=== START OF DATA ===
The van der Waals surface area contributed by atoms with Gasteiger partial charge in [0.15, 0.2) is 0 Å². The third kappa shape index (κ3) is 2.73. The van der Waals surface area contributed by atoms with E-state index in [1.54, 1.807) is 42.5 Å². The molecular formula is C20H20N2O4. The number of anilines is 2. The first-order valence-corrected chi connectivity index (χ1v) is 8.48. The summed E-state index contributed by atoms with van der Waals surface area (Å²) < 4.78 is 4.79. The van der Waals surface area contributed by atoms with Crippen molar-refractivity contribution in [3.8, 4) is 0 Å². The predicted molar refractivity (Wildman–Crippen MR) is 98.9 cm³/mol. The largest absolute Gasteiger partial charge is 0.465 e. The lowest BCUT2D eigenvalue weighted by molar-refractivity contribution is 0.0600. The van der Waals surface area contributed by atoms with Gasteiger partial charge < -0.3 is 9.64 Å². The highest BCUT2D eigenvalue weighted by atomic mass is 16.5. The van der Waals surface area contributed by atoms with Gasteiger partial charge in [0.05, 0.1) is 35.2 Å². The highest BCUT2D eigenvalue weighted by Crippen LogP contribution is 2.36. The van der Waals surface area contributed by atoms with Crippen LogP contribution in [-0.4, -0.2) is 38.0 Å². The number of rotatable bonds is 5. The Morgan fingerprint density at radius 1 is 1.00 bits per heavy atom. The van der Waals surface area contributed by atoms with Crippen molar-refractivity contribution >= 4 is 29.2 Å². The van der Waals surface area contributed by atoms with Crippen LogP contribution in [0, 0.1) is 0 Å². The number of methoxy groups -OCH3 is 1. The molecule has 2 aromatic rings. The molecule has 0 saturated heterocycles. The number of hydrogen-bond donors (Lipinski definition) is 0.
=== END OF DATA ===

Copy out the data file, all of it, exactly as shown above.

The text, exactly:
The van der Waals surface area contributed by atoms with Gasteiger partial charge in [0.15, 0.2) is 0 Å². The third kappa shape index (κ3) is 2.73. The van der Waals surface area contributed by atoms with E-state index in [1.54, 1.807) is 42.5 Å². The molecular formula is C20H20N2O4. The number of anilines is 2. The first-order valence-corrected chi connectivity index (χ1v) is 8.48. The summed E-state index contributed by atoms with van der Waals surface area (Å²) < 4.78 is 4.79. The van der Waals surface area contributed by atoms with Crippen molar-refractivity contribution in [3.8, 4) is 0 Å². The predicted molar refractivity (Wildman–Crippen MR) is 98.9 cm³/mol. The largest absolute Gasteiger partial charge is 0.465 e. The lowest BCUT2D eigenvalue weighted by molar-refractivity contribution is 0.0600. The van der Waals surface area contributed by atoms with Gasteiger partial charge < -0.3 is 9.64 Å². The highest BCUT2D eigenvalue weighted by atomic mass is 16.5. The van der Waals surface area contributed by atoms with Gasteiger partial charge in [0.05, 0.1) is 35.2 Å². The highest BCUT2D eigenvalue weighted by Crippen LogP contribution is 2.36. The van der Waals surface area contributed by atoms with Crippen LogP contribution in [-0.4, -0.2) is 38.0 Å². The number of rotatable bonds is 5. The Morgan fingerprint density at radius 1 is 1.00 bits per heavy atom. The van der Waals surface area contributed by atoms with Crippen molar-refractivity contribution >= 4 is 29.2 Å². The van der Waals surface area contributed by atoms with Crippen LogP contribution in [0, 0.1) is 0 Å². The number of methoxy groups -OCH3 is 1. The molecule has 2 aromatic rings. The molecule has 0 saturated heterocycles. The number of hydrogen-bond donors (Lipinski definition) is 0.